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No contaminants found in wells near landfill

Seneca County commissioners received a report Thursday regarding well testing near Sunny Farms Landfill that shows no ground water contamination.

The report was presented by Ben Nutter, director of community relations for Sunny Farms Landfill, during the public comment portion of the meeting.

He provided the commissioners with a letter from Laura Wallrabenstein, director of environmental health for Seneca County General Health District, that said 14 private wells had been sampled April 1 with a 1.5-mile radius of the landfill for nutrients, metals, PCBs and VOCs.

“Alloway labs provided all of the testing/results,” Wallrabenstein said in a phone interview Thursday afternoon.

“There were no detection of VOCs or PCBs and no detection of any metals or nutrients that exceeded any primary or secondary drinking water standards,” she said in the letter.

“For decades, we have had a water testing program around the landfill,” Wallrabenstein said as background Thursday afternoon. “There were nine wells we would test every quarter.”

As part of the hosting agreement through Ottawa Sandusky Seneca Joint Solid Waste District, she said the landfill has provided $5,000 per year to pay for that testing.

“It was all laid out in there many years ago,” she said.

Until 2013, she said the National Center for Water Quality Research provided the testing for “a good price” because the lab had the equipment needed.

However, the lab’s equipment for testing VOCs – volatile organic carbons such as toluene and substances found in gasoline or diesel – stopped working in 2013 so the VOC testing was stopped.

She said arsenic sometimes had shown elevated levels, but nothing really high.

“I never had reason to believe it was directly caused by the landfill,” she said.

Recently, she said residents were upset because VOC testing had been stopped and requested VOC and PCB (polychlorinated biphenyls) testing because of alleged PCB-contaminated soil being added to the landfill.

At a recent health board meeting, she said she asked people to sign up for free well tests if they wished. After doing some research, she said the health department contracted with Alloway lab to do the testing.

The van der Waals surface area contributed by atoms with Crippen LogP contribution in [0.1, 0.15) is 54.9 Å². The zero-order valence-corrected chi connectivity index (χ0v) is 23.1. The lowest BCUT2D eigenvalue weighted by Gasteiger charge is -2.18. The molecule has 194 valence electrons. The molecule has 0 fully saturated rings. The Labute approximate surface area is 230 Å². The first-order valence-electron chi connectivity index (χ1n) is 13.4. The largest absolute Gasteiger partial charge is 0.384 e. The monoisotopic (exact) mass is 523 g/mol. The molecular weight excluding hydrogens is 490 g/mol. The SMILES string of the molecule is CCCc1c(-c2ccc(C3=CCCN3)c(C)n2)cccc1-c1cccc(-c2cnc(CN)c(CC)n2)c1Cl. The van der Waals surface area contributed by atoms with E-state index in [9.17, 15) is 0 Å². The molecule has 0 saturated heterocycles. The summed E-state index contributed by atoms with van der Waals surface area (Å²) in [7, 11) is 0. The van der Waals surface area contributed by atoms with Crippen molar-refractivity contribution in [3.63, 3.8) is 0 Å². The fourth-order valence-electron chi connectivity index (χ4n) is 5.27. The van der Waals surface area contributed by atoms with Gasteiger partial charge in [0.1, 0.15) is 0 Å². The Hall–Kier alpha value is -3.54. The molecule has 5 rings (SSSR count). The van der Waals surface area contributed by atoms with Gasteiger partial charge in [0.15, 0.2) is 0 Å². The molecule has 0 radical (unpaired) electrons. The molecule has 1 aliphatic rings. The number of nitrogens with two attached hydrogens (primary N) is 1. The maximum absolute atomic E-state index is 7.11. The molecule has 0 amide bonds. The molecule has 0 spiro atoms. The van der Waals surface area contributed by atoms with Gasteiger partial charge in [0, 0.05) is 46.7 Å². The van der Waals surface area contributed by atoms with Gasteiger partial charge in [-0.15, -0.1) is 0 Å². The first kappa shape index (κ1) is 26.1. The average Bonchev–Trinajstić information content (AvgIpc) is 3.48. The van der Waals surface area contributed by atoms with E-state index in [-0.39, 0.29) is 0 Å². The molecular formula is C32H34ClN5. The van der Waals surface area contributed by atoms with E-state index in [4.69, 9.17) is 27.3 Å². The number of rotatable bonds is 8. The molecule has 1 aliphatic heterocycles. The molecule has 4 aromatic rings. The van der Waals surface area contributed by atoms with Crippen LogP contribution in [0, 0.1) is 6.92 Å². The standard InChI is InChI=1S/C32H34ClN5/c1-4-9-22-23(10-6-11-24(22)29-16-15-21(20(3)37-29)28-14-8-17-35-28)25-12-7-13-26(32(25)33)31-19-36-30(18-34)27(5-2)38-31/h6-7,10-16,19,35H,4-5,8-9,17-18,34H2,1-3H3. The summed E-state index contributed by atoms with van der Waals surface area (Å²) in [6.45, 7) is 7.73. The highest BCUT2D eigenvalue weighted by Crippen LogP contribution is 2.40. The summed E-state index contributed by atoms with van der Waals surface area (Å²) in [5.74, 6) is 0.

She decided to continue tests on the nine wells already being tested regularly and add five more within a 1.5-mile radius for full testing, which cost $507 per well for a total of more than $7,000.

“Then we still had people who had signed up and we wanted to accommodate them,” she said.

An additional 20 wells were tested for metals and nutrients at $212 per well, or a total of $4,200.

“That clearly way exceeded my budget of $5,000,” she said. But the health board agreed to subsidize the tests from other funds.

Future testing has not yet been decided, she said.

“The $5,000 we get to pay for it isn’t going to cover it,” she said.

She said the health department must decide how frequently to test in the future.

“That’s kind of in limbo right now,” she said.

In addition, she said four tests were conducted of surface water and sediment at the landfill at the request of residents who attended health board meetings.

“Even though it was surface water, there was nothing in it of concern,” she said.

She said the results of three of the four sediment samples have been returned, and nothing out of the ordinary was found.

She said there are no standards for sediment.

“There were no VOCs or PCBs,” she said “There were metals.”

She said she isn’t sure yet if the metals found are naturally occurring because of local geology.

“You would expect metals,” she said. “They come from rocks.”

However, she said the samples have been sent to another testing lab for another opinion.

During the meeting, Nutter said the landfill’s checks also have shown no contamination.

“We’ll accept responsibility for the things we didn’t do very well,” he said. “But we will not accept the responsibility for the things we did not do.”

Nutter also reported odors from the landfill have been reduced.

“I’m happy to report we’re no longer emitting anything that smells bad,” he said. “For three weeks now in a row we haven’t had any exceedances at all.”

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